For decades we have based many of our policy and practice decisions on standardized testing data. We know that standardized testing data, when viewed in isolation, represent a limited view of student success and can even mislead us. We know the policies we’ve enforced and the decisions we’ve made based on these data have failed to close persistent achievement disparities across income levels and between white students and students of color, even after more than 50 years of testing.
A school district’s data culture can be defined by beliefs, values, norms, resources, and spaces.
On January 28, 1986, the space program experienced one of its most catastrophic events to date when the Space Shuttle Challenger broke apart just over a minute after launch. All seven crew members died, including Christa McAulliffe, a school teacher who would have been the first teacher in space.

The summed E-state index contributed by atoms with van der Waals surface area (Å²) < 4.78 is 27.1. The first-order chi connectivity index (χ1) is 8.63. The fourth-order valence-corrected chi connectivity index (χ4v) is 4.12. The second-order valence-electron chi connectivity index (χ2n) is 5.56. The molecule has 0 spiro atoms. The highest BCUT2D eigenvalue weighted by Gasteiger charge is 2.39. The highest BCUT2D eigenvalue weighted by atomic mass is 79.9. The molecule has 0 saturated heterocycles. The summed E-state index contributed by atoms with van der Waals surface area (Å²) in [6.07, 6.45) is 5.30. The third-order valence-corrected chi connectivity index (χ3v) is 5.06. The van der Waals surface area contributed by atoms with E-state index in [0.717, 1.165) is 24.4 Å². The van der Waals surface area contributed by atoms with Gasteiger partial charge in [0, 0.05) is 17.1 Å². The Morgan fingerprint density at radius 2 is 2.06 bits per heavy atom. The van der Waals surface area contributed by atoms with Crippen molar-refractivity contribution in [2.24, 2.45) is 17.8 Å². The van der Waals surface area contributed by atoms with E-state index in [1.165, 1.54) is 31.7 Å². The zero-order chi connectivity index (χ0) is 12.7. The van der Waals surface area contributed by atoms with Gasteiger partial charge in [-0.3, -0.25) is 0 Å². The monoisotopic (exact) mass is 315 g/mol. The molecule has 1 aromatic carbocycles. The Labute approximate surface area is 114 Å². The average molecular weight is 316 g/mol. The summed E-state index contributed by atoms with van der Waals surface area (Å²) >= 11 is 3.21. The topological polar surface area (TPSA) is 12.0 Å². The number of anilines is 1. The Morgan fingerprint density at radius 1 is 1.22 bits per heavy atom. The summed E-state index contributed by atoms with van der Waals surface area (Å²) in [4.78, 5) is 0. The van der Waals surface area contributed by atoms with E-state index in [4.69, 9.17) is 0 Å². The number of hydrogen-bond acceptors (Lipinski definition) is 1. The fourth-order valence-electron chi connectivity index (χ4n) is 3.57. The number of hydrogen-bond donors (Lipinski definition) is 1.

If our cliches are an indicator, we all know that data collection, review, analysis, and understanding is important. We all hear of data-driven decisions, and the importance of data in education and educational systems, but we are often challenged to incorporate data review and the next steps into our everyday lives.
When I was studying research methods as part of my doctoral degree, the running joke among our professors was that they would answer every question with “It depends.” My favorite professor would answer an either/or question with “Yes.” Should I use a survey to answer these research questions? Or would interviews be better? “Yes.”
As a new mom, I cared deeply about two things: my baby’s well-being and my sleep. I could go without showering or hot meals, but I was NOT well equipped to deal with the lack of sleep. And I was fairly lucky - my son slept about as normally as you can expect a newborn to sleep.